What’s for dinner? That’s the question the four Pollan family women kept finding themselves asking one another. With families of their own, they were looking for inspiration for easy meals they could make time and time again. And if they were all searching for his suppertime holy grail, surely, they thought, others must be too.

Dana, Tracy, Lori and Corky Pollan on the porch. — John Kernick

The Pollan Family Table, written by Corky Pollan and her daughters Lori, Tracy and Dana, was the answer.

“We really came up with the idea for the book because we wanted a book like this,” Lori said in a group phone interview with the Gazette that included all the Pollan woman. “We cook dinner for our families every night and forget what we like to make. We needed some ideas and wouldn’t it be great if there was a book full of dinner recipes, with mix and match sides?”

Corky, Dana and Lori will talk about the book with author Joan Nathan on Sunday at 3 p.m. in Chilmark as part of the Martha’s Vineyard Book Festival.

Growing up, the kitchen was the centerpiece of the Pollan family household. There was no such thing as too many cooks in the kitchen. Today, in this family of food enthusiasts, activists, fitness experts and writers, the vibe continues.

“We all get very excited about the dishes, we all love food and getting together,” Corky Pollan said. “It’s all very lively and a lot of chatting and discussion of what we’re making.”

“It can sometimes get a little lonely when you hear everything going on outside of the kitchen,” Dana said. “When we’re together and it’s the four of us cooking together, that draws everybody in. We’re a magnet, and all of the sudden everybody’s in the kitchen.”

“It makes it more fun,” Lori added.

In addition to recipes and shopping lists, the cookbook includes pantry essentials, a glossary of culinary terms and cooking shortcuts. The authors also provide cooking tools no one should live without. In the Pollan family, that includes rimmed baking sheets.

“We use those all the time,” Corky said. “A lot of people don’t know how handy those rimmed baking sheets are. We use them for roasting vegetables or to cook an entire meal. They really save time, just put everything on it and put it in the hot oven.”

And just like a meal made in the kitchen, the book was a true group creation.

“We gave one another assignments,” Corky said. “It was always amazing. When we went to meet with the publishers they asked us who wrote the cookbook and we said we all wrote it. They were just amazed that we all had the same voice.”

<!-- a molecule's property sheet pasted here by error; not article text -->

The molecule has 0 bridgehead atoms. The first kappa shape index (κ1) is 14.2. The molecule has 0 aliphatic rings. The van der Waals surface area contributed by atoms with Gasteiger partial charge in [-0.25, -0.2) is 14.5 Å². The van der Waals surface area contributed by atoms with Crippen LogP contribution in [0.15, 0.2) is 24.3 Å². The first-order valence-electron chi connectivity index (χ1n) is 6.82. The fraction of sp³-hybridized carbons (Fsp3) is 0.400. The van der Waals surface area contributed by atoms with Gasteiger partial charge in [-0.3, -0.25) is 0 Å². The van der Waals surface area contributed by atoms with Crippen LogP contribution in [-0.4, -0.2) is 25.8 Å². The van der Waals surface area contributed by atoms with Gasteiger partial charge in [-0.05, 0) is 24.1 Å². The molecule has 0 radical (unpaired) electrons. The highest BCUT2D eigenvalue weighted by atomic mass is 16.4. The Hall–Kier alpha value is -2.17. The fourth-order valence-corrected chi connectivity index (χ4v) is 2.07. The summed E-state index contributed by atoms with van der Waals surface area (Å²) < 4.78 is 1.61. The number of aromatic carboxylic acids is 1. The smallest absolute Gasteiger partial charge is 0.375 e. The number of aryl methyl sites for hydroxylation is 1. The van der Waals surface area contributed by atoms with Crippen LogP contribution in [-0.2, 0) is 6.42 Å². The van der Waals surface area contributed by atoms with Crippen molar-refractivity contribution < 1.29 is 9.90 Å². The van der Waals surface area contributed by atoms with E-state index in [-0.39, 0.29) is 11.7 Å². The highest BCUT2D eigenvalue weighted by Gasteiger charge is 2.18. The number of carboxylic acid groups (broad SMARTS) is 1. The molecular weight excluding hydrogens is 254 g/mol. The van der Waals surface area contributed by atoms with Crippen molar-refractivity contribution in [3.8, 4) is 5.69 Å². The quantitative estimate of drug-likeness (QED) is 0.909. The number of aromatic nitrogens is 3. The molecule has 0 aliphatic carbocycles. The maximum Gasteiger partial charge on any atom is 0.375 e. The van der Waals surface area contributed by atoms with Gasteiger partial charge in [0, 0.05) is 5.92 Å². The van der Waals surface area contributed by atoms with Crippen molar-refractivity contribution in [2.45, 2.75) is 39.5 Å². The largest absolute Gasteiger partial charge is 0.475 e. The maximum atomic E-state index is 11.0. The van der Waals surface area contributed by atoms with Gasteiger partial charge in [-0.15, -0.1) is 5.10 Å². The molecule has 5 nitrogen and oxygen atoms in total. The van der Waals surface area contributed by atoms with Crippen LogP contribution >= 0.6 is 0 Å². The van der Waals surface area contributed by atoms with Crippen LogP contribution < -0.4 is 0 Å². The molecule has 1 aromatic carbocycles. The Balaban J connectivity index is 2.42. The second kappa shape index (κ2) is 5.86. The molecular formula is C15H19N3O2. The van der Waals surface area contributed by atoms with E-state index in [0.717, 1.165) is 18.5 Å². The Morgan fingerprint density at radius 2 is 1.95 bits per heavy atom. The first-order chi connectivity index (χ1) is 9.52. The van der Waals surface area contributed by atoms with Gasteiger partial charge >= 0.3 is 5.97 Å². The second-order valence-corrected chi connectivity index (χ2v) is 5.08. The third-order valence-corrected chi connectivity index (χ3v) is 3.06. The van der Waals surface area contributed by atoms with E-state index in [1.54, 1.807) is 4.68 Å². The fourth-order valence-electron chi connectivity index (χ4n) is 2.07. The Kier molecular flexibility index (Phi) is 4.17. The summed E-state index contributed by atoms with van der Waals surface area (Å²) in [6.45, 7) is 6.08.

The Pollan brother, author and food activist Michael Pollan got in on the act too by coaching family members during the writing process and writing the introduction to the book.

The book chronicles the stories of a family of voracious eaters, and many of the eating habits began on the Vineyard. As kids, every summer the Pollan family piled in the car and drove from their home on Long Island to their summer home in Aquinnah. First stop, Menemsha.

Fast, fresh and delicious.

“The Vineyard was really where we started eating locally,” Tracy said. “With all of the seafood there, we were always eating whatever was fresh at Larsen’s or Poole’s.” She recalled: “While [Corky] was preparing dinner, we would all sit outside on the porch and each got to pick our own lobster. We’d name it and have lobster races around the porch.”

“There were lots of small farm stands, especially around Beetlebung corner,” Dana said. “I remember stopping with Corky and the sisters, picking up fresh local vegetables for dinner that night.”

“Shopping on the Vineyard seemed like the Vineyard experience,” Corky added. “Everyday we’d go to the farm stand, get what you need. It was all so incredibly fresh here. It’s just such a wonderful experience.”

As kids, the siblings would get family shellfish permits and go out to dig steamers and rake quahaugs. Clams weren’t their favorite to eat, but finding them right under foot was fun.

These days, Vineyard meals are determined by how long they can stay on the beach and still put dinner on the table. They try to keep it simple and local, sometimes a barbecue, but always a “culmination of beautiful days,” Lori said.

On this particular night, Dana was making crispy quinoa burgers and Corky was cooking up a Thai cod broth, both from the cookbook. Lori and Tracy were together on Long Island, trying out a new recipe, a salad with avocado, mango and tomatoes. A chorus of “yums” rang out in unison.